Tara, the Food Strategy Lead for Dartington, links our food areas across the estate (retail, pub, cafe, and higher learning) to create and maintain a sustainable food system that aligns with our current and future aspirations.
It’s not plastic, it’s fantastic!
One of the things we do around here is continually look at our sustainability practices and update them as necessary. In fact, if we didn’t do this, it would be noted by our loyal customers and the students and staff at Schumacher College. They all encourage us to be our best selves in every way.
So, amongst this constant scrutiny and revision, we’ve been patting ourselves on the back with our sustainable policies in the Green Table, the White Hart, and the Schumacher College kitchens. We’ve always bought recycled/recyclable, and in the past few years, with new technology around plant based packaging, we can finally say we’ve nailed the disposables, specifically the takeaway containers and cutlery.
For the sandwiches, salads, and other food stuffs, we use bagasse clamshell boxes. Bagasse is the fibre which is left over after extracting juice from sugar cane. Because it is a waste product, it is highly sustainable as long as the sugar industry is healthy. Containers made with bagasse look a tiny bit like the Styrofoam containers of the past, but with a feel of rough paper.
(Here’s an interesting fact: bagasse is often used to help with intestinal regularity, and studies have show that the addition of bagasse to a diet may help with Type 2 diabetes. So it’s entirely possible that, as you scrape down to the last bite in your bagasse container, you might be getting a little health benefit!)
For our takeaway lemonade, iced tea and iced coffee, we use Vegware’s cold drinks cups made from PLA. PLA, which is short for Polylactic Acid, is made from plants — usually corn, cassava, sugar cane, or sugar beet pulp. PLA is is also a component of the Vegware CPLA cutlery, which we use as well. (The ‘C’ stands for Crystallised.)
The cups look like clear plastic cups, and the cutlery looks like off-white plastic. Because of this, we often get customers chastising us for using plastic. We finally wised up and put some signs near the containers, but as we know, not everyone reads signs, so we still need to tell people about the eco-friendly qualities of the items in question. (This is partly why I write this blog, so you know what we’re up to.)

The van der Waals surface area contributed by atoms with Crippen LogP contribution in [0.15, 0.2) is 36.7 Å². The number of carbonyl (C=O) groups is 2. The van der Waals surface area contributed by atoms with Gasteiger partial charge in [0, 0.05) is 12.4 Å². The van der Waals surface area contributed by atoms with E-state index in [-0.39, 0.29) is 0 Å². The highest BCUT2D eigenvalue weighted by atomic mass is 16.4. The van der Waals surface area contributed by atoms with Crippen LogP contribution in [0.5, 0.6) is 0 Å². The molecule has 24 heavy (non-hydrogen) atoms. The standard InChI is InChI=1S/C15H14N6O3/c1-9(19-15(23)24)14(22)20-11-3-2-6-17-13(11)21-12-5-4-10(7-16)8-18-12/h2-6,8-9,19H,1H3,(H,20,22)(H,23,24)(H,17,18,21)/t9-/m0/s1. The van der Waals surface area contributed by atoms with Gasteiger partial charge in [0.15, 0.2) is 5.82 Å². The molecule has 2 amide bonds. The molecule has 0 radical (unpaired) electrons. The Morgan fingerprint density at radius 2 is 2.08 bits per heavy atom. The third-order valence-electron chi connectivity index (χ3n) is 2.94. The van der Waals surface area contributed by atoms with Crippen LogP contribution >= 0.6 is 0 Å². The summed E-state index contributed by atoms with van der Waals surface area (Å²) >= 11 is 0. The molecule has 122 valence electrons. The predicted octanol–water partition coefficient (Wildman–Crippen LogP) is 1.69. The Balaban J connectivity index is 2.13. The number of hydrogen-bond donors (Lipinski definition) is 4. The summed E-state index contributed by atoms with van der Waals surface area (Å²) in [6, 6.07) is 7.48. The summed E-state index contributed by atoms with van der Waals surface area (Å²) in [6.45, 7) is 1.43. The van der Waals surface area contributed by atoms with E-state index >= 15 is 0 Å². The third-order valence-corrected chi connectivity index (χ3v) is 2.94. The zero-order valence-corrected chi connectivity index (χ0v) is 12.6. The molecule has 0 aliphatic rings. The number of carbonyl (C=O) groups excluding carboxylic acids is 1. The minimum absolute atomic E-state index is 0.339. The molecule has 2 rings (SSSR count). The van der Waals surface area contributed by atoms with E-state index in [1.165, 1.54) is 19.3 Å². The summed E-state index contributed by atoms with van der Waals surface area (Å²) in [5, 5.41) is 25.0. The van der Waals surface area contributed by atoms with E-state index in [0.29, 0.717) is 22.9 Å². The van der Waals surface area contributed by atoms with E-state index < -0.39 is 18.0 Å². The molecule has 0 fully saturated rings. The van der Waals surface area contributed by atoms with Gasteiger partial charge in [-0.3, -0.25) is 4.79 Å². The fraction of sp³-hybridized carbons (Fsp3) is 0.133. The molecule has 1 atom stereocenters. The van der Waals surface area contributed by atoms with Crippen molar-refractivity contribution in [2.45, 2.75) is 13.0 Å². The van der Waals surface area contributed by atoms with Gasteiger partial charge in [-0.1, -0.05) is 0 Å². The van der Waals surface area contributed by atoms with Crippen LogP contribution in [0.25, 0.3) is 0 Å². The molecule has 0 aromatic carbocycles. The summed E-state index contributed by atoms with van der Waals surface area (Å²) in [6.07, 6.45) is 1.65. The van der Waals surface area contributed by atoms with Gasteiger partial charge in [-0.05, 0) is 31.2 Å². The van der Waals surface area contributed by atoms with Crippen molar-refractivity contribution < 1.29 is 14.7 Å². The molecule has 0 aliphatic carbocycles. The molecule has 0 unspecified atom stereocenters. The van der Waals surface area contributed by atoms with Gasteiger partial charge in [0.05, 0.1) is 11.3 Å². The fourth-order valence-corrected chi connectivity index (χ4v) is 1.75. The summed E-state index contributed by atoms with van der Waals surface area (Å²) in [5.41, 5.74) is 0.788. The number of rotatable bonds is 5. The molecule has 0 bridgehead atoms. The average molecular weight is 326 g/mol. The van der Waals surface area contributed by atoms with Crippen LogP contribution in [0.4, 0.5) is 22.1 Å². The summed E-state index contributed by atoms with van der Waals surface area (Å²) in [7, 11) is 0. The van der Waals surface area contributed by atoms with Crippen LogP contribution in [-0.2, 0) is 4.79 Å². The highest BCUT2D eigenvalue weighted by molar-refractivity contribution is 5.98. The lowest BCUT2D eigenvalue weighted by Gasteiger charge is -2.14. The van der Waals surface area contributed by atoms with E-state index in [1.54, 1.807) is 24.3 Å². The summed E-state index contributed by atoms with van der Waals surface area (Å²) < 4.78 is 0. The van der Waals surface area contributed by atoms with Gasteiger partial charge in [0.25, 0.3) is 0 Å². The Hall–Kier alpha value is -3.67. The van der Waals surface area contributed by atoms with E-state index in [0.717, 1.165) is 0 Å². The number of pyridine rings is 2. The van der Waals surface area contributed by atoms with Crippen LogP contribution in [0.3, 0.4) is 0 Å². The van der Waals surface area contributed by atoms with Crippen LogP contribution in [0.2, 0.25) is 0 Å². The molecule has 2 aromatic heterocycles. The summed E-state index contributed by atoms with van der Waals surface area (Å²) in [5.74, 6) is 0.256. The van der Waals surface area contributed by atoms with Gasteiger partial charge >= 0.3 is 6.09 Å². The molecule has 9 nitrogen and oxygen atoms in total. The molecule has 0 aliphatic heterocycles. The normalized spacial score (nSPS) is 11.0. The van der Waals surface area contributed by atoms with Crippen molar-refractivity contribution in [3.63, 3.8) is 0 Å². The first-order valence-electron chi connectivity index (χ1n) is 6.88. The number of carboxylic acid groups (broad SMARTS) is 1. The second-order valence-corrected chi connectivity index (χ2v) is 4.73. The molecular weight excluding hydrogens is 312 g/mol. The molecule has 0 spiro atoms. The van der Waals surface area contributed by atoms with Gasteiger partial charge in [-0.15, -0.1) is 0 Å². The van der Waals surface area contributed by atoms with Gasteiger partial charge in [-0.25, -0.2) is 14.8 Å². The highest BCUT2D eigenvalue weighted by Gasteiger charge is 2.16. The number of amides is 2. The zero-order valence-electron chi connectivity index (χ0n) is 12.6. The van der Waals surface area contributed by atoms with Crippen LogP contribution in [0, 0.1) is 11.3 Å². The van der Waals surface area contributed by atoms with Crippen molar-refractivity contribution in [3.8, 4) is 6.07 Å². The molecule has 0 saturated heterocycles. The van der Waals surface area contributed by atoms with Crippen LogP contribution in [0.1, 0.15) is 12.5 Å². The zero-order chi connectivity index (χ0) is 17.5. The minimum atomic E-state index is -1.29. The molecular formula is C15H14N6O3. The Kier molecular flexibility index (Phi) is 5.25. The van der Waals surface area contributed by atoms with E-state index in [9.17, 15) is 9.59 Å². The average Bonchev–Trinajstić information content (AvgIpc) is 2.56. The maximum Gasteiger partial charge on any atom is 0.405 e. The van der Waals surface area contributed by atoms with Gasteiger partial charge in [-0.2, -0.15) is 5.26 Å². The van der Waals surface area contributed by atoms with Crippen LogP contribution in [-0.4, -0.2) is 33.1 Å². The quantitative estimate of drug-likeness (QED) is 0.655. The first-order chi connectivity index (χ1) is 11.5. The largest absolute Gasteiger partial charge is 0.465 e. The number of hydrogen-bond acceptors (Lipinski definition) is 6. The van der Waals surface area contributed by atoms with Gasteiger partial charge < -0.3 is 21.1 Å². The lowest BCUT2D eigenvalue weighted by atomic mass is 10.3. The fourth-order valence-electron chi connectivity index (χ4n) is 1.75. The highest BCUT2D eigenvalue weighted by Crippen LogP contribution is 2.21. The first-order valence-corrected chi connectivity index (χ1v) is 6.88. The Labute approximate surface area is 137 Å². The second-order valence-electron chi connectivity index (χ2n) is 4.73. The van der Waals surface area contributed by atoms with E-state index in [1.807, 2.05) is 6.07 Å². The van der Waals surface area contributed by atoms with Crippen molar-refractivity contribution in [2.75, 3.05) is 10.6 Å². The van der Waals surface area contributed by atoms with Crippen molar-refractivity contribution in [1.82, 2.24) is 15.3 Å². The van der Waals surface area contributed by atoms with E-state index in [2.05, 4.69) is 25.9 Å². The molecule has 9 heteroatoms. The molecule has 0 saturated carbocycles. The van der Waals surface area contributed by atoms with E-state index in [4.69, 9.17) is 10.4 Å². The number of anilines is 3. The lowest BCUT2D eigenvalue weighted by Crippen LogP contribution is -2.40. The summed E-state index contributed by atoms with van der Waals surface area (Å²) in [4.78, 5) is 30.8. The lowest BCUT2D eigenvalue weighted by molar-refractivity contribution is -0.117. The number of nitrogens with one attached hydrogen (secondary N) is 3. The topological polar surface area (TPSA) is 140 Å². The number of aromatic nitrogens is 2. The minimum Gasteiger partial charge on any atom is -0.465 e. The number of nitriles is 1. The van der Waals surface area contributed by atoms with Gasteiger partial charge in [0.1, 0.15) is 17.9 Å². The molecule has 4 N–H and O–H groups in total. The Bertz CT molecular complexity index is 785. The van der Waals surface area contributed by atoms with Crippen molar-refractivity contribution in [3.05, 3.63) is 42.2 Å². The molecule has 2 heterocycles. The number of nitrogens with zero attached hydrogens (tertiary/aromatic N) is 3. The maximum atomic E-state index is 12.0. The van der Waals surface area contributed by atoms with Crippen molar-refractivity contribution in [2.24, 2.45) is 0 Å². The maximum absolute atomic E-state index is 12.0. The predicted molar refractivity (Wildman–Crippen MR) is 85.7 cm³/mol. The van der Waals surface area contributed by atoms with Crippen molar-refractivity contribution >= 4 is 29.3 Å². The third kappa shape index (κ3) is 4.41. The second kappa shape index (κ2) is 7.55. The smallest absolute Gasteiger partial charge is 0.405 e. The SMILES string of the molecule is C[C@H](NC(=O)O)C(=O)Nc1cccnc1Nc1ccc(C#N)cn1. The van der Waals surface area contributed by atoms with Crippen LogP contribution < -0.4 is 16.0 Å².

Enough with the science already.
Okay, I agree. The main thing is that we are doing the right thing with regard to our purchasing. No fossil fuel plastics here, just eco-friendly goods.
So let’s move on to what happens next.
All of vegware’s containers are compostable in an industrial facility. So you need to put them in the compost bin of your local council and not in your compost heap.
That sounds easy enough!
It is extremely easy, and we’ve been pretty diligent about making sure all our compostables are put in with the food waste, which then gets taken to an industrial facility. Sometimes other things (cling film, blue roll, aluminium foil) get in there. I always try to take these things out, and I’ve been very vocal with staff about not contaminating the compost. This is because I had been told previously that irretrievably mixed waste goes straight to an incinerator.
But just to be sure that we were getting it right, I had a little chat with Gary, the Technical Director at Langage Farm. Langage has an Anaerobic Digesting facility. This enables them to take the food waste from our rubbish contractor and turn it into energy as well as a biofertiliser that can be put on the fields to help grow the grass which feeds the cows. That’s a great loop.